Little is known about the body composition of preterm infants

The Mystery Of Body Composition In Preterm Infants Reveals Need For More Research [Study]

Infants who are born preterm are much lighter and shorter on reaching term-equivalent age than children born at term. This is common knowledge, but there is a deficit in understanding regarding the relation to body composition.

Researchers for Pediatrics, the official journal of the American Academy of Pediatrics (AAP), performed a study to bring more clarity to that relationship, conducting a systematic review to assess the body composition at the term-equivalent age of infants born preterm. Given the statistic that a staggering one in 10 children are born preterm, according to the BBC, a greater understanding of this matter and more clarity thereof are to be desired.

Researchers for the ambitious study combed the databases MEDLINE, Embase, CINAHL, HMIC, Web of Science, and CSA Conference Papers Index between 1947 and June of 2011, searching for studies that directly compared measures of body composition at term-equivalent age in preterm infants and infants that were carried to full term. Selective citation and reference searching were practiced to narrow the search. Data regarding body composition, anthropometry, and birth details were carefully collected from each article.

Out of eight total studies (of 733 infants) that fulfilled the study’s criteria, mean gestational age and weight at birth were 30.0 weeks and 1.18kg in the preterm group and 39.6 weeks and 3.41 kg in the term group. Preterm infants showed a greater percentage total body fat at term-equivalent age than those born full-term.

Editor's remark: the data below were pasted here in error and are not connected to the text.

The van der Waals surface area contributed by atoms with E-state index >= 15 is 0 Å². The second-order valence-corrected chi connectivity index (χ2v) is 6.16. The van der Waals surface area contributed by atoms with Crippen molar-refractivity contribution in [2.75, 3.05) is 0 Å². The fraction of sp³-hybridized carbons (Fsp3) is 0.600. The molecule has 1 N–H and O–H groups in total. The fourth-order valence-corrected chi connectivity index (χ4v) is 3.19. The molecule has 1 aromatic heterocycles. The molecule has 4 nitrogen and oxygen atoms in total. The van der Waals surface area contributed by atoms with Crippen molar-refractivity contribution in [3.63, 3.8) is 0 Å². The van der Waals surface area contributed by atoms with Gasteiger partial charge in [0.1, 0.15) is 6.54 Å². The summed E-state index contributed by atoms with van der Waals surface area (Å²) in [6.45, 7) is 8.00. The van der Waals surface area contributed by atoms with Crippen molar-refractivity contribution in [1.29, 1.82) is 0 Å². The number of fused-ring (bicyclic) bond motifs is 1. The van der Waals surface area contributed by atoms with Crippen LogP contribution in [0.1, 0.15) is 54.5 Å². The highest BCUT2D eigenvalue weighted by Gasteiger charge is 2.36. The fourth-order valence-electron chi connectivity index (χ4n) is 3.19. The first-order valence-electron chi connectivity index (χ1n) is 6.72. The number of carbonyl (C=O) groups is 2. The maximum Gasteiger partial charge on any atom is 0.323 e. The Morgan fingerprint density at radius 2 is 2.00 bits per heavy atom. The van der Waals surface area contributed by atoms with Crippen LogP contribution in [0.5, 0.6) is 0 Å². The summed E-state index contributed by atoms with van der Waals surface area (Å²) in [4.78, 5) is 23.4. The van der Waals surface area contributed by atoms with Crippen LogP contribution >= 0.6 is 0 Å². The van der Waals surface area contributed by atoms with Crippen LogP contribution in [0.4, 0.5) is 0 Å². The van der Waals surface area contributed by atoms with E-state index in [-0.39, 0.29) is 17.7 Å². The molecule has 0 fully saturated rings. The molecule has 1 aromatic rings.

Researchers concluded that the body composition at term-equivalent age of preterm infants is different than that of infants carried to full term. Preterm infants have less lean tissue but similar fat mass. The results of this study show a need to research whether or not better nutrition can increase the lean tissue.

“The development and validation of improved methods for reliably assessing body composition in preterm infants early in life are priorities for understanding and improving their nutritional care,” concluded researchers.

The study highlighted need in this area of preterm care and laid the groundwork for a better understanding (and more research) regarding the body composition of preterm infants at term-equivalent age.

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